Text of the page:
Use this URL to cite or link to this record in EThOS: http://ethos.bl.uk/OrderDetails.do?uin=uk.bl.ethos.724283
Title: Comparison of brain structure and function between adolescents with Autism Spectrum Disorder and adolescents with Obsessive-Compulsive Disorder
Author: Carlisi, Christina Owen
ISNI:       0000 0004 6424 2447
Awarding Body: King's College London
Current Institution: King's College London (University of London)
Date of Award: 2017
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Abstract:
Autism Spectrum Disorder (ASD) and Obsessive-Compulsive Disorder (OCD) are frequently comorbid and share deficits in executive function, highlighting a need to understand the shared and/or disorder-specific neurofunctional abnormalities underlying these behaviours. First, a comparative, multimodal meta-analysis between ASD and OCD was conducted on whole-brain voxel-based morphometry structural magnetic resonance imaging (MRI) studies and functional MRI studies of cognitive control. Second, functional MRI (fMRI) was used to scan adolescent boys with ASD or OCD, and control boys while they performed tasks measuring sustained attention and reward-based decision-making, including temporal discounting and gambling. Shared abnormalities were observed in the meta-analysis, where both clinical groups had reduced structure and function during cognitive control in medial prefrontal and anterior cingulate regions. During fMRI, shared abnormalities were also observed during executive function tasks of reward-based decision-making, where both clinical groups had reduced activation in ventromedial, inferior frontal and orbitofronto-striatal as well as temporo-parietal regions compared to controls. Disorder-specific abnormalities, on the other hand, were seen predominantly during tasks of non-emotional executive function. OCD patients had disorder-specific increases in striato-insular structure and function, whereas ASD individuals had increased structure but decreased function in dorsolateral prefrontal cortex during cognitive control. Temporo-parietal underactivation during sustained attention was uniquely associated with OCD compared to ASD and controls. These results present novel evidence that neurofunctional abnormalities, including temporo-parietal underactivation and striato-insular overactivation during non-emotional tasks of executive function may be mostly disorder-specific to OCD compared with ASD, whereas abnormalities during emotionally-driven tasks of reward-based decision-making are predominantly shared between ASD and OCD, particularly in ventromedial, inferior and orbitofronto-striatal regions. These studies provide preliminary indication that both shared and disorder-specific neurostructural and neurofunctional biomarkers underpin cognitive dysfunction in these disorders that may have implications for future diagnosis and treatment.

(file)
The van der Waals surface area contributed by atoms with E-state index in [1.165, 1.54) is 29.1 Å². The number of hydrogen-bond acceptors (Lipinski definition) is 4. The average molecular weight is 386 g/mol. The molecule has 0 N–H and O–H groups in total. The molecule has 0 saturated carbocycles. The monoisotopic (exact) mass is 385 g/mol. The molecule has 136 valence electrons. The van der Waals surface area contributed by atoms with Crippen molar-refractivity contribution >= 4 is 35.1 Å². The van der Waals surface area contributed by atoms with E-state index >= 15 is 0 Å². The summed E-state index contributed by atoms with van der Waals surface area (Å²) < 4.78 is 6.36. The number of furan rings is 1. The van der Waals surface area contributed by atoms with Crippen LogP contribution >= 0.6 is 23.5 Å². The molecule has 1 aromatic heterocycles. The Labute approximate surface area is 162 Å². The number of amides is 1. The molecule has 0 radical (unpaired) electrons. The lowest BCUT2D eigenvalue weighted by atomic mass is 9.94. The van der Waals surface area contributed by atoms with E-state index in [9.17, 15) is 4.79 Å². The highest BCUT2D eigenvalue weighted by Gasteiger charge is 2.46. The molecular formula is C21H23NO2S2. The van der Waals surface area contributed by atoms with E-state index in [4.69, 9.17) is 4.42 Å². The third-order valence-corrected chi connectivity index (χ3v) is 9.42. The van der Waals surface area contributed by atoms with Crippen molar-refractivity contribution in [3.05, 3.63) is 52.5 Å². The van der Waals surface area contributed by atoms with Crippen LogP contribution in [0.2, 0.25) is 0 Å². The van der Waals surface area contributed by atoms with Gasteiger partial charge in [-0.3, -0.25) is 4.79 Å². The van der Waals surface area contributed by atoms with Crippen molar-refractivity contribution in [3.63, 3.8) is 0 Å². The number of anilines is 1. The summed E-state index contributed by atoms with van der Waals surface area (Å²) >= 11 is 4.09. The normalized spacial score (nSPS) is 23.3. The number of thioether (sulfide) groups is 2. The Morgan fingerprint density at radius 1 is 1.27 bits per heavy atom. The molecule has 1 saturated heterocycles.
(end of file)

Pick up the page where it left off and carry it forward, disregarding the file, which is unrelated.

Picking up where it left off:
Supervisor: Murphy, Declan G. ; Rubia, Katya Sponsor: Not available
Qualification Name: Thesis (Ph.D.) Qualification Level: Doctoral
EThOS ID: uk.bl.ethos.724283  DOI: Not available
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